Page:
Where 2.0 - Why You Need To Be There
Back in 2007, we attended our first Where 2.0 conference. We presented UpNext at the Launch Pad portion of the conference which was won by Swivel (whose presentation included breakdancing and poppin and lockin).
For a young startup, new to the mapping industry, Where 2.0 was mecca. Filled with mapping and location enthusiasts, this was the place to be if you were interested in geo. But, Where 2.0 was a niche player in the larger web space. Remember in 2007…
- The original iPhone had been announced at the beginning of the year, but had yet to be released to the public
- Dennis Crowley was at the conference talking about the new company he joined, area/code. This was post Dodgeball, pre Foursquare.
- The majority of sessions covered mapping, mapping techniques and mapping data
- Tele Atlas and Navteq were still independent companies and would be acquired later in 2007.
Since then, Where 2.0 has continued to grow in importance and stature and is among the most influential conferences in tech. Much of that is due to the leadership of Program Chair, Brady Forrest and his team at O’Reilly. It seems like Brady was bringing together thought leaders and tech innovators in the location space since people started carrying around Zach Morris phones, maybe even before then.
Today, location, mobile and geo are more than just buzz words and Where 2.0 is the center of it all. Take a look at the lineup of speakers and you will see that all the leading tech companies are attending. Google, Facebook, Groupon and Foursquare are just some of the names that will be offering their thoughts on location.
It is great to see that location has broken out from its niche status within the tech industry (probably last year). Geo is now ingrained in the DNA of all tech companies. Appropriately, the theme of this year’s conference is “The Business of Location”. So if you want to where the next business opportunities are, head down to Santa Clara this week and check out Where 2.0.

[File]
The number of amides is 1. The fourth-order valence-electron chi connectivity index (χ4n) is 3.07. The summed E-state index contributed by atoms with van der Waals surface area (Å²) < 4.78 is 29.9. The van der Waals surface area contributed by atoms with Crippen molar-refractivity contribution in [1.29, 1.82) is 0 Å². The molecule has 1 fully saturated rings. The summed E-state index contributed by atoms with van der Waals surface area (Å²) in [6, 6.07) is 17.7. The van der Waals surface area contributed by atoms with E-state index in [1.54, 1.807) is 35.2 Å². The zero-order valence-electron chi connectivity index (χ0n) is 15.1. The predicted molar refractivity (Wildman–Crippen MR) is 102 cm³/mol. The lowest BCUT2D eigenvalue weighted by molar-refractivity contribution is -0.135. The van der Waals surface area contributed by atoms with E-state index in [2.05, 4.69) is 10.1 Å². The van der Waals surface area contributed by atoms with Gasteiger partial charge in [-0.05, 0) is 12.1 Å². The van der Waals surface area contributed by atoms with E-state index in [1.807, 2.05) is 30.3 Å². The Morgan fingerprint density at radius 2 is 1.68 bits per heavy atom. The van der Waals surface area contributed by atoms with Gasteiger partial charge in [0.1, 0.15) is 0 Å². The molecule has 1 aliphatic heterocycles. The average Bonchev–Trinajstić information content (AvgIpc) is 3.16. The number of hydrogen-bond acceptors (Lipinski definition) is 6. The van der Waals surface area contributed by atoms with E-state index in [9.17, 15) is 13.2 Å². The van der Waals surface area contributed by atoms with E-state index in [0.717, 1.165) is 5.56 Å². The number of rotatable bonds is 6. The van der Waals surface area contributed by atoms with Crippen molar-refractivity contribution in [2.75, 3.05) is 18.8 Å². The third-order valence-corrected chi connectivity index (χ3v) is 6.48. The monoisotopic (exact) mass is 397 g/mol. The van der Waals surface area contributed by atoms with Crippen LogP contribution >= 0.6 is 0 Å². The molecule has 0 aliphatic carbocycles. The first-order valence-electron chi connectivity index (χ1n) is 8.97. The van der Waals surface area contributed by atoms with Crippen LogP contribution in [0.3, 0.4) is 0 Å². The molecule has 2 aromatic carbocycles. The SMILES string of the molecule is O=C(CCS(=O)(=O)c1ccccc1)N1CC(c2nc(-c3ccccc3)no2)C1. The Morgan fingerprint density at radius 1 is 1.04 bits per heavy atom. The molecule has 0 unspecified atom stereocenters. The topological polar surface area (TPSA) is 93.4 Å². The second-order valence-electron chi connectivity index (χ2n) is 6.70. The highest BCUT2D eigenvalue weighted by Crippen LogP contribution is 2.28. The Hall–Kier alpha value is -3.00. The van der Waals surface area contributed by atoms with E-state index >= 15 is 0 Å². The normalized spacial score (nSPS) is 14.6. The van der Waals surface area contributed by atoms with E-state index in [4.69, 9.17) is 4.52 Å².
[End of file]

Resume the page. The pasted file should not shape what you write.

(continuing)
Give us a shout @upnext or firstname.lastname@example.org if you want to meet up.
(On a side note, maps have always been at the center of Where 2.0. As a mapping startup it is great to see that maps continue to play a large role in the conference even as it continues to expand and grow.)
Android NDK for Rendering
We’ve been working a lot recently with the Android NDK. The NDK allows you to write native code for an Android device, allowing you to bypass the Dalvik VM and write directly to the platform. Now, we already have a functioning version of our app written in Java, so why did we put in the effort to port it over? Speed, of course. For those facing a similar decision, here are three things we’ve learned:
1) The Dalvik VM is slow for CPU heavy applications. Slow is a relative term. For your average “tables and text” application, it’s more than fast enough. But if you want to write applications with heavy CPU usage, then you’re much better off with the NDK. Specifically, we found that the Dalvik VM really suffered when running highly recursive algorithms: the method call overhead was unacceptable. Now, you could eliminate a lot of this method overhead via public fields and manually inlined code — but if you’re going to go that far, you may as well write the thing in C++. Note that this applies even to the newest crop of devices (Nexus S) with the latest operating system (Gingerbread).